• The A Beta fiber might be a little bit more frail or have some more fragility to it; there is not a one to one correlation.
  • There’s also some effect on the proprioception in the muscles and tendons that is responsible for some of that recovery of balance and strength.
  • Nickerson had find that over the last four or five years, he has had patients with noticeable weakness of ankle control, tibialis anterior, quad, and hip
    • Deceleration and control of going downhill is a problem.
    • That’s a reflection of the continued metabolic neuronal damage, and not due to the entrapment of axons.
    • That is happening distally at those sites have by fibroosseous tunnel entrapment.
  • There have been some things published about improvement in balance
  • When you’re over 65, your chances of dying are very high from a fall.
  • There was one study that said there was no improvement and balance by Mourik out of Denmark or Holland.
    • The original papers about improved balance noted that unilateral decompression does not give you an improvement in balance; it requires bilateral nerve decompression to get an improvement
    • Van Mourik missed that and only did unilateral decompressions
  • In Dr. Barrett’s clinical experience, he has had a very good amount of patients that have had improvement in balance.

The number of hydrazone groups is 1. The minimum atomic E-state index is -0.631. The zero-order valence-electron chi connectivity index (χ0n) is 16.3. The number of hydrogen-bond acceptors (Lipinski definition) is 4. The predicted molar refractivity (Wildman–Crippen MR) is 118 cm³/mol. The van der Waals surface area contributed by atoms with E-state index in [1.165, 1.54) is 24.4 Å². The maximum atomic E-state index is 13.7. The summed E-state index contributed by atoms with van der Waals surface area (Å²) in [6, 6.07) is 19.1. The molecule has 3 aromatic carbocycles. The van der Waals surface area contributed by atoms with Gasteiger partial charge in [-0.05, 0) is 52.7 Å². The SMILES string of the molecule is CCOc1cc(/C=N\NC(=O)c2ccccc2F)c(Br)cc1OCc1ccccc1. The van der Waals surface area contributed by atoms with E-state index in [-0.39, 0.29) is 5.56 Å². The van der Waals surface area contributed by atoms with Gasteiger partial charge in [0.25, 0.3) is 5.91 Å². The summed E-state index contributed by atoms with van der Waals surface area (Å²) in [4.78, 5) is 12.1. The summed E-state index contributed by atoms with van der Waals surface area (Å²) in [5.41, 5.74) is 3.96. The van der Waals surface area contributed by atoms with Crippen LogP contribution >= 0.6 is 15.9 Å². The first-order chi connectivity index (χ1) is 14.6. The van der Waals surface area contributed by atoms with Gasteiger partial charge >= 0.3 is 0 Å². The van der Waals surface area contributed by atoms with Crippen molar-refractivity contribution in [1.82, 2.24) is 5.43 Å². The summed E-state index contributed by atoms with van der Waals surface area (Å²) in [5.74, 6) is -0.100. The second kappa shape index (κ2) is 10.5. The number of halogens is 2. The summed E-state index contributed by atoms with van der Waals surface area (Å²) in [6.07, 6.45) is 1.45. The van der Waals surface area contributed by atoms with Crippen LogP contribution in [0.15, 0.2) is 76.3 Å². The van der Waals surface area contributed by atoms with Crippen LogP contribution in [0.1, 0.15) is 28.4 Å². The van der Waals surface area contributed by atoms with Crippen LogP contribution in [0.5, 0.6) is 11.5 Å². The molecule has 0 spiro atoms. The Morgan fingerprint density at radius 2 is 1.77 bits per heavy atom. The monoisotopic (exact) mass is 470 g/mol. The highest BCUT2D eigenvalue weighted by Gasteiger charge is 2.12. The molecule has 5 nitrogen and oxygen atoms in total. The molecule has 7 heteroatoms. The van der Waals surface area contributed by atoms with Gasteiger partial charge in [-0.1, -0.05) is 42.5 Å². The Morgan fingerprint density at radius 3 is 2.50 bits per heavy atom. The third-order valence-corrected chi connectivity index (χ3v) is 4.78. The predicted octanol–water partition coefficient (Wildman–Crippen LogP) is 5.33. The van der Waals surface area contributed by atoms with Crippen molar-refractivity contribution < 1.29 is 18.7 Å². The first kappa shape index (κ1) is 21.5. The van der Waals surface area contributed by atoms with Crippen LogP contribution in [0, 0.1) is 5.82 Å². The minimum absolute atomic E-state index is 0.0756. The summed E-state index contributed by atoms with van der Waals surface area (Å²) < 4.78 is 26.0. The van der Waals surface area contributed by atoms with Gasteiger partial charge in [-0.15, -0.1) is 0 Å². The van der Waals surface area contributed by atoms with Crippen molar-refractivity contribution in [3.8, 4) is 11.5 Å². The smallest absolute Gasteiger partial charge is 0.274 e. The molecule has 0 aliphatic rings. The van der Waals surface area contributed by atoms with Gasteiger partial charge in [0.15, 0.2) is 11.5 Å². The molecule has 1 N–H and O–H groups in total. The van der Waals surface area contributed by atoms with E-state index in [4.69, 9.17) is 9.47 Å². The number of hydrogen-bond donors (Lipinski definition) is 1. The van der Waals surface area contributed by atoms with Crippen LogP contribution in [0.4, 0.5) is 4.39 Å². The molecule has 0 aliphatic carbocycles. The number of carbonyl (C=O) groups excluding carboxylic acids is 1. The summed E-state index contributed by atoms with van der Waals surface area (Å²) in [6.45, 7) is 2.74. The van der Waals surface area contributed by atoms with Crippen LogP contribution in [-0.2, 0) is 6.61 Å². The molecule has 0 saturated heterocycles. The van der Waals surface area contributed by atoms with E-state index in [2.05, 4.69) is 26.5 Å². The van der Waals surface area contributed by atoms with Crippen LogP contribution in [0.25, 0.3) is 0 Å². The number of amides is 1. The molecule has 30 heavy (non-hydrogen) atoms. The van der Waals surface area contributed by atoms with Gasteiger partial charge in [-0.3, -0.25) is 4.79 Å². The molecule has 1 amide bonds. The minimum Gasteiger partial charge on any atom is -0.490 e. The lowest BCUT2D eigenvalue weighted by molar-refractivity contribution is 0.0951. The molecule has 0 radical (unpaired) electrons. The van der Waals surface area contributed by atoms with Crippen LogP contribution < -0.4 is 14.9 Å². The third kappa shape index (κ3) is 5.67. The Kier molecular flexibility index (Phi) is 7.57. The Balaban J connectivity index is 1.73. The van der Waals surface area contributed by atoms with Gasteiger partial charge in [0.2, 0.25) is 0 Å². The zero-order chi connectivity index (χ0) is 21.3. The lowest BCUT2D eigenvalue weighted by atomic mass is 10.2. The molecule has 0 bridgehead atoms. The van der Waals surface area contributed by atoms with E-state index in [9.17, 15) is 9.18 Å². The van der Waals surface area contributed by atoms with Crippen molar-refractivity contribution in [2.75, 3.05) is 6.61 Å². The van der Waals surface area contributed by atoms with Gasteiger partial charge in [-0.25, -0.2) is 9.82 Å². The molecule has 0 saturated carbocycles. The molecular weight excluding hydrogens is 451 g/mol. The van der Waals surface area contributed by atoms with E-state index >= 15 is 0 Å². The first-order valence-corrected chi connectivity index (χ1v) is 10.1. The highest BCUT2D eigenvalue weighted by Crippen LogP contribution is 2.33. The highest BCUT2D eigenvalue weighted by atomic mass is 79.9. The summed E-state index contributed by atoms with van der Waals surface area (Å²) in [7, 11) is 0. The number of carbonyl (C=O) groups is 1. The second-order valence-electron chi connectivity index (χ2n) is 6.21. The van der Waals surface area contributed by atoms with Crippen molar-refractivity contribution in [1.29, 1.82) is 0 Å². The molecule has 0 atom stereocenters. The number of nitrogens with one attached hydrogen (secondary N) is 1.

• Sometimes, it was they were only unilateral; they were just greatly affected in that one extremity and not as much in the other
    • I agree it needs to be a bilateral decompression.
  • We’ve got improvements in balance, electrophysiological changes, and ultrasonography; some pretty serious evidence.

There is no placebo effect if you lose a toe or develop an ulcer.

  • The objective findings are quite impressive
  • The subjective are at least semi subjective because we depend that on patient reporting
  • If you’re talking about objective outcomes, you’re talking about things like:
    • Do you have an ulcer or do you not?
    • Do you develop an ulcer after having healed one previous ulcer, or do you not develop another ulcer?
  • The risk of having another ulcer is about 40% per year, according to the New England Journal of Medicine article in 2017; David Armstrong was one of the authors there.
  • That includes both neuropathic diabetic foot ulcers and the double whammy of neuro-ischemic diabetic foot ulcers.
  • They still don’t quite know what the neuropathic ulcers do
  • Dellon’s operation so far has been directed only at the neuropathic problem.
  • Trignano’s paper says that there is some benefit even though a neuroischemic situation might be milder than the serious limb threatening ischemia.

“I’m very anxious to get people researching about doing a combination of recirculation, reestablishment of circulation, and decompression of nerves.” –Dr. Nickerson

  • As a combination for a research study so that we can see this benefit extended to a much larger group of people with the cascade of diabetic neuropathy complications.
    • A pressure induced vasodilation phenomenon that is present normally, but is absent in diabetes and worse in diabetic neuropathy.